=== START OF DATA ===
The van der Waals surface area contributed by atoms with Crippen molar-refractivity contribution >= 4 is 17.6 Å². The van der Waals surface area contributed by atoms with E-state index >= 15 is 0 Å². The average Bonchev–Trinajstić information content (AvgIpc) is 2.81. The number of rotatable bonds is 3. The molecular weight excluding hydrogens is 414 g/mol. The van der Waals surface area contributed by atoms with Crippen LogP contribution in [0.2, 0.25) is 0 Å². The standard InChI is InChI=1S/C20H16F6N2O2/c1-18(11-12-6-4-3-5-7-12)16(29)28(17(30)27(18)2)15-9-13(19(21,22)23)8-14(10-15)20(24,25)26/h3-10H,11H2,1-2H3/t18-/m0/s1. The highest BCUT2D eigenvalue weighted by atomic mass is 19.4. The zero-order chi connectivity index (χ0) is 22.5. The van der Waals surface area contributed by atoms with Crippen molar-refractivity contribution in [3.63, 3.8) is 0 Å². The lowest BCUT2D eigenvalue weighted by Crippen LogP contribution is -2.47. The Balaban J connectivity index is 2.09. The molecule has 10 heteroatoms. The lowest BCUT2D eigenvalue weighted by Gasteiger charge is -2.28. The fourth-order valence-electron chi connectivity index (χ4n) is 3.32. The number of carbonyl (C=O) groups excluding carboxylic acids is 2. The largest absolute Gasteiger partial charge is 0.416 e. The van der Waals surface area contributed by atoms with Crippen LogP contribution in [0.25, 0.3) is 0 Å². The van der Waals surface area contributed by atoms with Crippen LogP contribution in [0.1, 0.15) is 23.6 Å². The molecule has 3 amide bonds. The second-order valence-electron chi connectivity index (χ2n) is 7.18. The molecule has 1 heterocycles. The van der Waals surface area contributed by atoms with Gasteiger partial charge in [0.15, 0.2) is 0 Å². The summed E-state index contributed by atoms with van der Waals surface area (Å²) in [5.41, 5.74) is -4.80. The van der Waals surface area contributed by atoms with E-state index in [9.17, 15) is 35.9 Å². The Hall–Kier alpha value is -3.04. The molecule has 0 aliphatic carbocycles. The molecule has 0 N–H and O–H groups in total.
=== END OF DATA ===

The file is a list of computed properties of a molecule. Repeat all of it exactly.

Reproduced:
The van der Waals surface area contributed by atoms with Crippen molar-refractivity contribution >= 4 is 17.6 Å². The van der Waals surface area contributed by atoms with E-state index >= 15 is 0 Å². The average Bonchev–Trinajstić information content (AvgIpc) is 2.81. The number of rotatable bonds is 3. The molecular weight excluding hydrogens is 414 g/mol. The van der Waals surface area contributed by atoms with Crippen LogP contribution in [0.2, 0.25) is 0 Å². The standard InChI is InChI=1S/C20H16F6N2O2/c1-18(11-12-6-4-3-5-7-12)16(29)28(17(30)27(18)2)15-9-13(19(21,22)23)8-14(10-15)20(24,25)26/h3-10H,11H2,1-2H3/t18-/m0/s1. The highest BCUT2D eigenvalue weighted by atomic mass is 19.4. The zero-order chi connectivity index (χ0) is 22.5. The van der Waals surface area contributed by atoms with Crippen molar-refractivity contribution in [3.63, 3.8) is 0 Å². The lowest BCUT2D eigenvalue weighted by Crippen LogP contribution is -2.47. The Balaban J connectivity index is 2.09. The molecule has 10 heteroatoms. The lowest BCUT2D eigenvalue weighted by Gasteiger charge is -2.28. The fourth-order valence-electron chi connectivity index (χ4n) is 3.32. The number of carbonyl (C=O) groups excluding carboxylic acids is 2. The largest absolute Gasteiger partial charge is 0.416 e. The van der Waals surface area contributed by atoms with Crippen LogP contribution in [0.25, 0.3) is 0 Å². The van der Waals surface area contributed by atoms with Crippen LogP contribution in [0.1, 0.15) is 23.6 Å². The molecule has 3 amide bonds. The second-order valence-electron chi connectivity index (χ2n) is 7.18. The molecule has 1 heterocycles. The van der Waals surface area contributed by atoms with Gasteiger partial charge in [0.15, 0.2) is 0 Å². The summed E-state index contributed by atoms with van der Waals surface area (Å²) in [5.41, 5.74) is -4.80. The van der Waals surface area contributed by atoms with E-state index in [9.17, 15) is 35.9 Å². The Hall–Kier alpha value is -3.04. The molecule has 0 aliphatic carbocycles. The molecule has 0 N–H and O–H groups in total.